In Sri Lanka, stigmatising attitudes and poor mental health literacy about depression are ongoing obstacles to help seeking. A survey of carers of those living with depression showed that 61% held the attitude that depression was a sign of personal weakness and 60% believed that a person living with depression is more violent than a member of the general community [20]. Carers in this study also endorsed dealing with depression alone [20]. A study conducted with undergraduate students, in which respondents could answer in English or Sinhala, suggested that only 17.4% recognized depression, with a significantly lower recognition rate among those responding in Sinhala (3.5%) [21]. Depression recognition in this Sri Lankan study was considerably lower compared to survey studies in western countries where up to 75% participants aged 15 and over were able to recognise depression [22]. However, the ability to recognise the problem as depression was associated with the likelihood of endorsing helpful treatment. Similarly, undergraduates’ ability to recognise depression was the strongest predictor of their intention to seek help while stigmatising attitudes towards people with depression decreased this likelihood [23]. A study that explored helping intentions of undergraduate students towards a peer with depression showed that only one third considered the need for professional help [24] and that help seeking intentions were lower among those with personal experiences of depression problems and those who perceived depression as weakness. These findings point to the need for interventions to enhance mental health literacy about depression to encourage help-seeking and support for those living with depression in Sri Lanka.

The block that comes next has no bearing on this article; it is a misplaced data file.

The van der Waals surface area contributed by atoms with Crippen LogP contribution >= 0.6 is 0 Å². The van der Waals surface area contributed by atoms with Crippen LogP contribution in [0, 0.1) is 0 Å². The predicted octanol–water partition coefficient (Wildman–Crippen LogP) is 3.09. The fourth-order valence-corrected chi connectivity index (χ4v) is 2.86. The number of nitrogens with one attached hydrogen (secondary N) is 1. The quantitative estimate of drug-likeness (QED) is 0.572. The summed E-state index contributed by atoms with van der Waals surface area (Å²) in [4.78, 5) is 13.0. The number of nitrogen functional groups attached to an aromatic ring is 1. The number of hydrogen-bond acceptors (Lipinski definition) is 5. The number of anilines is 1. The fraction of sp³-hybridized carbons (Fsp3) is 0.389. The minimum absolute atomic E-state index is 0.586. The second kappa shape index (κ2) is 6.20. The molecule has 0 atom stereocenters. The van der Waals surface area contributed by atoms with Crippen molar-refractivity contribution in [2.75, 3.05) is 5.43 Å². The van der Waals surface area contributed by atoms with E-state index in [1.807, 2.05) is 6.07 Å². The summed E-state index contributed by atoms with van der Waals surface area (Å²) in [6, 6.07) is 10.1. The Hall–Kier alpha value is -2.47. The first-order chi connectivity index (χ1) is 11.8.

Mental Health First Aid (MHFA), a training course for members of the public on how to assist someone developing a mental illness or mental health crisis situation (e.g., suicidal intent or traumatic experience), until the person receives professional help or the crisis resolves [25] has the potential to assist in meeting this need. MHFA was first developed in Australia in 2000 and by mid-2018, had trained over 700,000 [26]. Australians. MHFA training has now spread to over 25 countries reaching over four million people globally and  has shown demonstrable success in improving mental health first aid knowledge, recognition of mental disorders, beliefs about effective treatment and reduction in stigma up to 6 months after initial training [27, 28].